Vitamin D exists in two forms: D2 (ergocalciferol) and D3 (cholecalciferol). It is found in food and in particular in eggs, cod liver, oily fish, oils, butter and avocado. It is also synthesized in the human body from a derivative of cholesterol under the action of UVB radiation from the sun.
Children, the elderly and postmenopausal women especially need vitamin D.
Indeed, it has a very important role in the functioning of our body. It serves in particular to maintain a normal bone mass, to properly absorb calcium and phosphorus by the intestines, it is important for a good maintenance of the immune system and its ability to heal wounds. It also plays an essential role in cell division. Lacking it can be a real danger.
The desirable vitamin D level must be greater than or equal to 30ng/ml (adults).
Vitamin D deficiency: different consequences depending on age
A lack of vitamin D can have many repercussions on the general functioning of the organism.
This can in particular cause muscle pain, bone pain or significant and lasting fatigue (asthenia). These symptoms can occur in people of any age.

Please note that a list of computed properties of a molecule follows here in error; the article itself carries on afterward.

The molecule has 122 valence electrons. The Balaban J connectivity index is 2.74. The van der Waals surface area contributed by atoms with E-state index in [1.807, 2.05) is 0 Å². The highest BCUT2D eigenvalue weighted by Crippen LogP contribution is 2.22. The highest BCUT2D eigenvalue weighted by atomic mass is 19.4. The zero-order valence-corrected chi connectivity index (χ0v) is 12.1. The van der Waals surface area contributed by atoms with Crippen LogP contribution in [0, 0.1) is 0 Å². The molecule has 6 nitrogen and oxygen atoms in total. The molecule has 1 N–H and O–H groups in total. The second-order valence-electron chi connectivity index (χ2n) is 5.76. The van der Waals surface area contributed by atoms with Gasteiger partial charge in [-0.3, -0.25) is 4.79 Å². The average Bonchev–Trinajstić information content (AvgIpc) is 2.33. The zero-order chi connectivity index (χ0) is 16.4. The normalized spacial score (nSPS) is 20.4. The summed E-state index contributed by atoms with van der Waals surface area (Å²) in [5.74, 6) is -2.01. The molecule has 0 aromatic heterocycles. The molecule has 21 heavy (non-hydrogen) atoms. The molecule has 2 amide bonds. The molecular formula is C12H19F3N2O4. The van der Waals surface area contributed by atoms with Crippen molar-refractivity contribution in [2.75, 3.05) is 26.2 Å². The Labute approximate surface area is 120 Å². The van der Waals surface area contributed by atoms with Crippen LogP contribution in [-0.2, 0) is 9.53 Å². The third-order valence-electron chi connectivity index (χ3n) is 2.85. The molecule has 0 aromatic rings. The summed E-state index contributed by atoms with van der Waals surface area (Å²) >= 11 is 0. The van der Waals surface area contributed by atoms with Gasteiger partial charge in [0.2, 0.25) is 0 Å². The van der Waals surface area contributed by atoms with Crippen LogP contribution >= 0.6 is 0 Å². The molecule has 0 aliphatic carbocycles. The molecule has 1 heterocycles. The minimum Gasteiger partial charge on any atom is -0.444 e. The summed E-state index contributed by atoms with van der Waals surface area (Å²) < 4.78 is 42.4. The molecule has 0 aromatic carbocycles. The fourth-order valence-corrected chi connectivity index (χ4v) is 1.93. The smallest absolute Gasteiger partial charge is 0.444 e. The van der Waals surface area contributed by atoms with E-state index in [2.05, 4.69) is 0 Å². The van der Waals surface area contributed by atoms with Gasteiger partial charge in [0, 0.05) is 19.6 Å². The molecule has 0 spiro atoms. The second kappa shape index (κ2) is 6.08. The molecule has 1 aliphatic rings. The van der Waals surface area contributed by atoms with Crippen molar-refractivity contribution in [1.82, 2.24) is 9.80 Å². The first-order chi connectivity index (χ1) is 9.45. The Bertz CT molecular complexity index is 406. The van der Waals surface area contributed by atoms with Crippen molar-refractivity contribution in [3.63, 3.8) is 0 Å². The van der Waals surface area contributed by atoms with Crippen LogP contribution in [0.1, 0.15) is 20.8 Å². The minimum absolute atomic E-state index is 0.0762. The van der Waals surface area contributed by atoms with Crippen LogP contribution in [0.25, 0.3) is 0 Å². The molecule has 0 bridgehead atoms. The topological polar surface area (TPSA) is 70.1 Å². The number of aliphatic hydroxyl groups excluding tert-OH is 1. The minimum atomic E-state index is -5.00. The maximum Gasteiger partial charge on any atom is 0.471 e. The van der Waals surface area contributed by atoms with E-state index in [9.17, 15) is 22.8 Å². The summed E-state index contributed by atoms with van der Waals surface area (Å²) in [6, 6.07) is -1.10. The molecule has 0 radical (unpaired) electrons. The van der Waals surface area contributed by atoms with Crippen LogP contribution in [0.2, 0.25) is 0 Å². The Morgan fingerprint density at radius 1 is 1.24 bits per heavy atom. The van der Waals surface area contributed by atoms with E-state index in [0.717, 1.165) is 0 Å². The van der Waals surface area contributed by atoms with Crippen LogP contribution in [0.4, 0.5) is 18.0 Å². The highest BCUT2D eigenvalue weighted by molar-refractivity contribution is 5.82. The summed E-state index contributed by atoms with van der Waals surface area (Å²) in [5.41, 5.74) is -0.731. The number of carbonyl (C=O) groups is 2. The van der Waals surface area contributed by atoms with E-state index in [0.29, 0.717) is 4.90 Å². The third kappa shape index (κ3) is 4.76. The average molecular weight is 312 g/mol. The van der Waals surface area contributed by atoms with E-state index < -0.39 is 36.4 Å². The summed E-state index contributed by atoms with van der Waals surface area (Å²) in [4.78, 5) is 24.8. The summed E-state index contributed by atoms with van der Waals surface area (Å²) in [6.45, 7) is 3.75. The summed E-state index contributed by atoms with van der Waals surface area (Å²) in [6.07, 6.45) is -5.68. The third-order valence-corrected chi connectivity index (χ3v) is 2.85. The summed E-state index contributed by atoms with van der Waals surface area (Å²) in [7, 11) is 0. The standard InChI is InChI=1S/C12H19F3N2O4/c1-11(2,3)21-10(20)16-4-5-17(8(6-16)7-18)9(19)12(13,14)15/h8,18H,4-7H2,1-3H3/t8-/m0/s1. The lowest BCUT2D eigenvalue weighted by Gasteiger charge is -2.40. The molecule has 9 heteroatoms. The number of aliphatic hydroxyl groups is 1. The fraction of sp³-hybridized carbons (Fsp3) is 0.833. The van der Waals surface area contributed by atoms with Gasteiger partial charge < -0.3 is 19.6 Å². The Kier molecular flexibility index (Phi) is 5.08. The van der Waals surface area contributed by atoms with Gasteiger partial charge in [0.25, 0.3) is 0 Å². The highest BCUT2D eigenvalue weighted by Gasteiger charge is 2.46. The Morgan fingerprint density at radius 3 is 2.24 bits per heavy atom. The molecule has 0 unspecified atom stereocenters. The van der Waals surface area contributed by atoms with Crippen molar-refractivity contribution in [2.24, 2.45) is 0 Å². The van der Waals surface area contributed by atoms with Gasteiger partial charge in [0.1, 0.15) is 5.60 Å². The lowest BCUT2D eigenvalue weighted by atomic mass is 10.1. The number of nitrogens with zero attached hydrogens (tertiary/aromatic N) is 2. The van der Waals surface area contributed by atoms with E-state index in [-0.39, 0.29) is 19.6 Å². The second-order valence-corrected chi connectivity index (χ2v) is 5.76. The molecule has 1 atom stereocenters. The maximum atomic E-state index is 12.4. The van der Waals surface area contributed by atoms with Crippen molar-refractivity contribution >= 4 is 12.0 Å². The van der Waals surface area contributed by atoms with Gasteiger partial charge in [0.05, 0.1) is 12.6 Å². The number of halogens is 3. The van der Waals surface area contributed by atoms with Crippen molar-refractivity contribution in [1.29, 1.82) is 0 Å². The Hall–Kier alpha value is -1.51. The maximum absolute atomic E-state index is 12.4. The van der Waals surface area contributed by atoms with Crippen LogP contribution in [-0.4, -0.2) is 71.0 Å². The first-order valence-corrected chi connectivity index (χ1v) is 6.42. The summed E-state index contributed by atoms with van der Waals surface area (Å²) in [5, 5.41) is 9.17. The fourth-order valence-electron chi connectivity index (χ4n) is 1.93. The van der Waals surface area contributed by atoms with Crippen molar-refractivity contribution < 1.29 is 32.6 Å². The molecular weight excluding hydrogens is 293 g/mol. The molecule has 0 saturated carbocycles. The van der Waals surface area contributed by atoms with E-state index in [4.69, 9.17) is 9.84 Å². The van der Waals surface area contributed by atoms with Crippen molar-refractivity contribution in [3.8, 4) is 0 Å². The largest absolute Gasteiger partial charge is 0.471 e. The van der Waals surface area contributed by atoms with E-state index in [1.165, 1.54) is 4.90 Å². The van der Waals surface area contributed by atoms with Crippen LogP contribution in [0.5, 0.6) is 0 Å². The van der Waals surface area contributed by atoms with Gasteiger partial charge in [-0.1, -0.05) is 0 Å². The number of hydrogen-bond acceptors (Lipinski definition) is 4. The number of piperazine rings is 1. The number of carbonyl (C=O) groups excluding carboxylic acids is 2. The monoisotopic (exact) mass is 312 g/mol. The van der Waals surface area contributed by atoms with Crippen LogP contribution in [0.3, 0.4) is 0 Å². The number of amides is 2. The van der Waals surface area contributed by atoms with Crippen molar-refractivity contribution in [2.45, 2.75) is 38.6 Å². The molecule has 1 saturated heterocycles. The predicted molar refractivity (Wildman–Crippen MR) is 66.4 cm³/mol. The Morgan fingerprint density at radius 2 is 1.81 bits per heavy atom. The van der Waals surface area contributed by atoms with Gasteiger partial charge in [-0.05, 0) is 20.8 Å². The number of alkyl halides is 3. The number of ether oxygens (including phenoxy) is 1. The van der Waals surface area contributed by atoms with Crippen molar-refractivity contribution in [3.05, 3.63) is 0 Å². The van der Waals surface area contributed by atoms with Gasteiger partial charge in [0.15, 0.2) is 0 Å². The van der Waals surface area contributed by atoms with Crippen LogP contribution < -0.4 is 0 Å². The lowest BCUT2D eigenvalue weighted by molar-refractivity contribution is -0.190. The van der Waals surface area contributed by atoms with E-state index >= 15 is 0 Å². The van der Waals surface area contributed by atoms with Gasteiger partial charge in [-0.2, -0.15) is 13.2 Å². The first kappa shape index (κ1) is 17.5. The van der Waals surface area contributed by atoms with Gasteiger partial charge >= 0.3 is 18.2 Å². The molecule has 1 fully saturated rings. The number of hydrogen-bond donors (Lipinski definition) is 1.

In infants, muscle cramps may be the first symptoms of rickets. This disease affects young children and results in growth retardation and bone deformities. Muscle cramps are caused by low blood calcium levels in people who are (severely) deficient in vitamin D.
In young children, vitamin D deficiency can impair growth and cause abnormal curvature of the spine. These children may take a long time to walk.
In adults, the bones become more fragile, especially those of the spine, legs and pelvis. Fractures can occur more easily and frequently.